The aim of this intervention is to decrease the prevalence of caries in children across the UAE by increasing oral health awareness and constant reinforcement through the incorporation of oral health into the moral education curriculum within public schools. To implement this intervention, a cohort study will be conducted on public school children from Grade 1 until they reach Grade 6 (from 2018 – 2024). The cohort will be educated each year within the pilot program on multiple levels of dental health awareness and the results of their DMFT after six years will be collected. Comparing these results with the DMFT data of previous sixth graders who were not exposed to the oral health education program, we hope to see an improvement which evidences the effectiveness of the intervention and therefore the oral health program will be permanently implemented into the moral education curriculum across both public and private schools across the UAE. Our intervention is essential because at present, there is little pre-existing long-term curriculum on oral health. We provide long-term reinforcement which is key for children to break free from unhealthy socio-cultural norms, such as tobacco usage. This intervention also capitalizes on resources already available by implementing education through pre-existing jobs as well as preventing the onset of caries. Thus, government expenditure will be reduced in the long-run. Finally, given the current insufficient data available on DMFT of children across the UAE, this six-year long intervention also ultimately serves as a platform for data collection.

Case study

Ajman

Based on a study conducted at Hong Kong University that shows an alarming number of students suffering from dental caries. Our oral health intervention will therefore target university students during the academic year, the reason being that they are the hope of a better future. It is designed to comply with the UAE 2021 vision in which we are aiming to promote oral health, increase consciousness about oral hygiene, and overall increase the quality of life. Our plan, focuses on raising awareness, empowering individuals to take control over their lives. Furthermore, it strives to prevent, and in case of a problem; treat. It is possible to face several obstacles including: funding, acceptance, and authorization. We’ve developed methods to overcome the barriers such as: encouraging dentists and students, as well as rewarding them with incentives. The university and clinic management are needed on board to execute this plan. To measure the success, we’d conduct surveys with the help of an IT personnel, as well as dental checkups, then compare the results and records to determine the effectiveness of the plan. To ensure sustainability, we would count the number of participants in events annually, compare the statistics of disease prevalence, and follow-up with graduates. For the future; we’d strive to offer an elective course to increase students’ education, and expand the insurance coverage to include dental care.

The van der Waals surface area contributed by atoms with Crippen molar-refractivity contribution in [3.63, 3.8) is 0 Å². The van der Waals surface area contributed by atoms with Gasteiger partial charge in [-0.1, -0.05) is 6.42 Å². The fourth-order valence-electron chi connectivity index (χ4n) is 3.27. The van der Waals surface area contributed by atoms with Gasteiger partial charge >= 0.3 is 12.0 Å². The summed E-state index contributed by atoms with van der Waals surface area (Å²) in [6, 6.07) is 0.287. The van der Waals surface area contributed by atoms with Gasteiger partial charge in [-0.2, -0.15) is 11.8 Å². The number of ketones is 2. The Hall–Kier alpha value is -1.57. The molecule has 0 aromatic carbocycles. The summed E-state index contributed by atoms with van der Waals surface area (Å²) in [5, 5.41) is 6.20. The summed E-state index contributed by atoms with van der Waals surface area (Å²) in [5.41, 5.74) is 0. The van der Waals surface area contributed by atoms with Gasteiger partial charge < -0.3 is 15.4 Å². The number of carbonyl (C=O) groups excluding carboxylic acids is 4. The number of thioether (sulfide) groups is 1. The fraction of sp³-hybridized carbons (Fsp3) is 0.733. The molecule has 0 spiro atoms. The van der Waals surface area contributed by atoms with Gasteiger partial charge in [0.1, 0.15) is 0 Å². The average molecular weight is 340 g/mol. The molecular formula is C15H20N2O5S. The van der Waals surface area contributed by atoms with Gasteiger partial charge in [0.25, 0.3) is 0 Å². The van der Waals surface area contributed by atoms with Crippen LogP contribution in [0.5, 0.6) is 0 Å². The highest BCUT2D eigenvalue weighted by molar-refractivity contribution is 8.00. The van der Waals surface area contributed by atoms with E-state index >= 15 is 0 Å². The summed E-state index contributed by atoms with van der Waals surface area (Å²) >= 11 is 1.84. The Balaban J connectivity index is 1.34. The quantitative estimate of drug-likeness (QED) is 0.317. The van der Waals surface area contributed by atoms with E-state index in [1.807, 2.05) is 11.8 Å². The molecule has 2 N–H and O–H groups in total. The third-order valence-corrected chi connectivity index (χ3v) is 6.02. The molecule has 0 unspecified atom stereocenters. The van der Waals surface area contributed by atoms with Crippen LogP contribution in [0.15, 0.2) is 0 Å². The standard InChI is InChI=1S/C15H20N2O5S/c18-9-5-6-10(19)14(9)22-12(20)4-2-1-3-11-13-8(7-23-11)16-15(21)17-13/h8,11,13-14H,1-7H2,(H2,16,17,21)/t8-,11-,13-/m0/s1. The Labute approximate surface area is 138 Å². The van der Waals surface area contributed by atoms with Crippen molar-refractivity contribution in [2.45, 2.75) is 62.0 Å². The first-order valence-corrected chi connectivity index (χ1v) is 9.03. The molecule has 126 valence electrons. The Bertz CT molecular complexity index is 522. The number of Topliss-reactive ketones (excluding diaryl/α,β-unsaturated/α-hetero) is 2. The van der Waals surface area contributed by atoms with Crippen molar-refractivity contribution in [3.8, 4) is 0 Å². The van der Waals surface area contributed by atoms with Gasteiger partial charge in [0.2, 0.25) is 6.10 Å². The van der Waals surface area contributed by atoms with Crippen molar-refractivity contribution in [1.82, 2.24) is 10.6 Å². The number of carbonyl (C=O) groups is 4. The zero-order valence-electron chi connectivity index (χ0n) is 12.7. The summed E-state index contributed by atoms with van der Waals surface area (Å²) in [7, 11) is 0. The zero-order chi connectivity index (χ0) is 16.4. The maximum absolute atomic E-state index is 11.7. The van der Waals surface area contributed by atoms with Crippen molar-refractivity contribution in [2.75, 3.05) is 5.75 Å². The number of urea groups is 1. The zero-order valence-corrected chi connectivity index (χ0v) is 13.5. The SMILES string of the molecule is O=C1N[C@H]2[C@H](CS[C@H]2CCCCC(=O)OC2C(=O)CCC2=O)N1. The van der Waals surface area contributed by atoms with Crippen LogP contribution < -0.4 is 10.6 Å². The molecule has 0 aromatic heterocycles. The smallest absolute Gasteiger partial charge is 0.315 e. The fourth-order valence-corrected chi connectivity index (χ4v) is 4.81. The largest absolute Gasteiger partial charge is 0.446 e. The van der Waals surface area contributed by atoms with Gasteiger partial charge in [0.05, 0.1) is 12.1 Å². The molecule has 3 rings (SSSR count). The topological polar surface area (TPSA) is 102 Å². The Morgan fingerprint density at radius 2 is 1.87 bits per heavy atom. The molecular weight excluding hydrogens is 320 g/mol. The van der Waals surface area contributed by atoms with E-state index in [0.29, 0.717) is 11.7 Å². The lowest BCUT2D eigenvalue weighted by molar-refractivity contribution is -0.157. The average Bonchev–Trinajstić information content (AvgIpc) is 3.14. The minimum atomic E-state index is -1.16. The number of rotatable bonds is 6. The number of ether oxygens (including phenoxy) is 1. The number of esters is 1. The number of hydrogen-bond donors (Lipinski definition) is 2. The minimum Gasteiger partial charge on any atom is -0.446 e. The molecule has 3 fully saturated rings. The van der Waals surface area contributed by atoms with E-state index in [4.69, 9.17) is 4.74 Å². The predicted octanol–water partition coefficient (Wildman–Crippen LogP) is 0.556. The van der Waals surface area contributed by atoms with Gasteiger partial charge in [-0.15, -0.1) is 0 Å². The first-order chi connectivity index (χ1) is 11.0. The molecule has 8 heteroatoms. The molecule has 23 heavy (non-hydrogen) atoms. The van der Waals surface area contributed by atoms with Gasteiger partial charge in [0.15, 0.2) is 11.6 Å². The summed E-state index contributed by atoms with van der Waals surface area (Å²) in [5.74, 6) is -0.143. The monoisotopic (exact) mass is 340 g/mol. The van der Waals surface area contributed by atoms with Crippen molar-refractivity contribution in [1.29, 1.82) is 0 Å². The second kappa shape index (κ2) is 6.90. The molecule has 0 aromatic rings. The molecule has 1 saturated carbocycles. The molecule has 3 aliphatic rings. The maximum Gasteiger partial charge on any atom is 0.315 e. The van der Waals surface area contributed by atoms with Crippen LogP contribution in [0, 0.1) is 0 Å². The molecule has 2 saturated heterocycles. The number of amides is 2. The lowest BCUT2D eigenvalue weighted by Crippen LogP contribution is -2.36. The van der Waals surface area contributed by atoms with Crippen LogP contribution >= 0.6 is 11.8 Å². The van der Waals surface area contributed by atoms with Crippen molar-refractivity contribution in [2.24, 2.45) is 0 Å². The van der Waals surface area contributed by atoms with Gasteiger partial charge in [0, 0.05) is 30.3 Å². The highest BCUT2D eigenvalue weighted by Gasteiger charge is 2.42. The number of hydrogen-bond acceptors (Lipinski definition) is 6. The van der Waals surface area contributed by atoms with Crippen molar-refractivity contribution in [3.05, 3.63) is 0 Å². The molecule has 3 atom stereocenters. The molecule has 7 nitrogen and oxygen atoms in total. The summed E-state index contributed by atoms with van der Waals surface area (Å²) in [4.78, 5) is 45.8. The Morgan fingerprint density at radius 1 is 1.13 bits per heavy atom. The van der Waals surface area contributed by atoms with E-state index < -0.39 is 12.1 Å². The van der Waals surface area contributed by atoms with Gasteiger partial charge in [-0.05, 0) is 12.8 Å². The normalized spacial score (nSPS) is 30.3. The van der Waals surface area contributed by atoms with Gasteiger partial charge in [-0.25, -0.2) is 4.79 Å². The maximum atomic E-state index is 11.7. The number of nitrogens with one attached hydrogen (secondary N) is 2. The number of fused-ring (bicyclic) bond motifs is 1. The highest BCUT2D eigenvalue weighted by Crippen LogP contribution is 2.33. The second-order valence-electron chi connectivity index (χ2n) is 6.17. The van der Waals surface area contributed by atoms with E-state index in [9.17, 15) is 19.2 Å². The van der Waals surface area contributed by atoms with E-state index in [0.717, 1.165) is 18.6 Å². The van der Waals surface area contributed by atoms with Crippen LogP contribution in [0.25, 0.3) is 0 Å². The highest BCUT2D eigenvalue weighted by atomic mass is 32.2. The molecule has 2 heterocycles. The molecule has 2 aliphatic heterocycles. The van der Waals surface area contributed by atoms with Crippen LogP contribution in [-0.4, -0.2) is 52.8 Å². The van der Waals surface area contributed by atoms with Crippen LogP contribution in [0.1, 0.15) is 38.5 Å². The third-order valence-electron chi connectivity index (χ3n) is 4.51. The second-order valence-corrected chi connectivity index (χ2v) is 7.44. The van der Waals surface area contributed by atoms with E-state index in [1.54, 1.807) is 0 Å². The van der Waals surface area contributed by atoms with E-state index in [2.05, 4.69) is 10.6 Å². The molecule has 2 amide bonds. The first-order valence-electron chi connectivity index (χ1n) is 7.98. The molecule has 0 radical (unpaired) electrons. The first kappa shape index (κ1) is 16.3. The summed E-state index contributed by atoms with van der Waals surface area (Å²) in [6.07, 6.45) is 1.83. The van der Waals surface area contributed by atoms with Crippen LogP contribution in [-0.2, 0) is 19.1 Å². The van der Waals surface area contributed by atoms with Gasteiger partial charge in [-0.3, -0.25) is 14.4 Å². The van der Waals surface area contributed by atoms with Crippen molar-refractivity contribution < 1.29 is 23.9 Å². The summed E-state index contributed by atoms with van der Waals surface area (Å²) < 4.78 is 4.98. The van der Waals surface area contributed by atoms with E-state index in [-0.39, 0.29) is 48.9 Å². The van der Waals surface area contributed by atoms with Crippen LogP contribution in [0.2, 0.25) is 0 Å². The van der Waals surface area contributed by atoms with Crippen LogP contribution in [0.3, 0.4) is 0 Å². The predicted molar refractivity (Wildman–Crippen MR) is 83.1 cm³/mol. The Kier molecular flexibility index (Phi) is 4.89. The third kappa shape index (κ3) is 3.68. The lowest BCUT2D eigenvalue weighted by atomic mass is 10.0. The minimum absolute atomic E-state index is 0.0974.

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Fujairah

We propose a year-round plan to spark interest and provoke change in the UAE youth’s mindset about food choices and consequently, provide a solution for the dental caries epidemic. Fundamentally, a balanced diet is the key to healthy living and overall health – especially for young children. The medium through which we aim to enable this enterprise is the famous Dubai Food Festival where top chefs from all around the world are invited to the city to celebrate Dubai’s growth as a gastronomic city by giving visitors a taste of international food. During the two-week festival, middle school teachers from 15 public schools in Dubai will be invited to participate in workshops on the fundamentals of cooking and preparing nutritious yet delicious meals to improve their students’ dental health. After sampling participants, a group of dental student volunteers will conduct DMFT (Decay-Missing-Filled Teeth index) on 7th grade students in the 12-13 age group on agreed standards to assess their dental health. Throughout the school year, our participants will engage in competitions to cook healthy meals and snacks, with special emphasis on dental well-being and foods that stimulate salivary flow and enhance oral hygiene. Our goal is to empower children as active drivers of their own dental care. Our visible outcome will be data of DMFT before and after which can be collected as a reasonable sample for possible longitudinal study between healthy eating and caries – as a basis for long term research plans in UAE.

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Liwa

The Tooth Fairy Bus Project is a two-part public health intervention targeting public elementary school children in the UAE to help decrease the risk of dental caries and alleviate the fear commonly associated with dental hygiene procedures. The first part is the “Tooth Fairy Bus”, a mobile dentistry clinic focusing on checkups rather than treatments, especially dental pocket measurements. The bus will visit schools every six months to perform checkups and raise awareness of dental hygiene. The second part is the Tooth Fairy app, linked to the bus and providing a space for stakeholders to connect. The app will also ensure a presence in raising awareness for oral hygiene in absence of the bus. The dental hygiene care experience will be tailored to suit the interests of children, utilizing already existing, government owned mobile dentistry buses and revamping the interiors to suit children’s tastes. A reward system will also be put in place when children visit the bus, handing out prizes designed to aid in dental care. These rewards include sand clocks measuring out 2 minutes to ensure appropriate time is taken in brushing, and chewable toothbrushes and toothpastes to add novelty and convenience. The chewable toothbrush in particular introduces an innovative way to eliminate cross-contamination between students and messiness of traditional equipment, in the school environment. Our intervention aims to contribute in decrease of dental caries in UAE youth.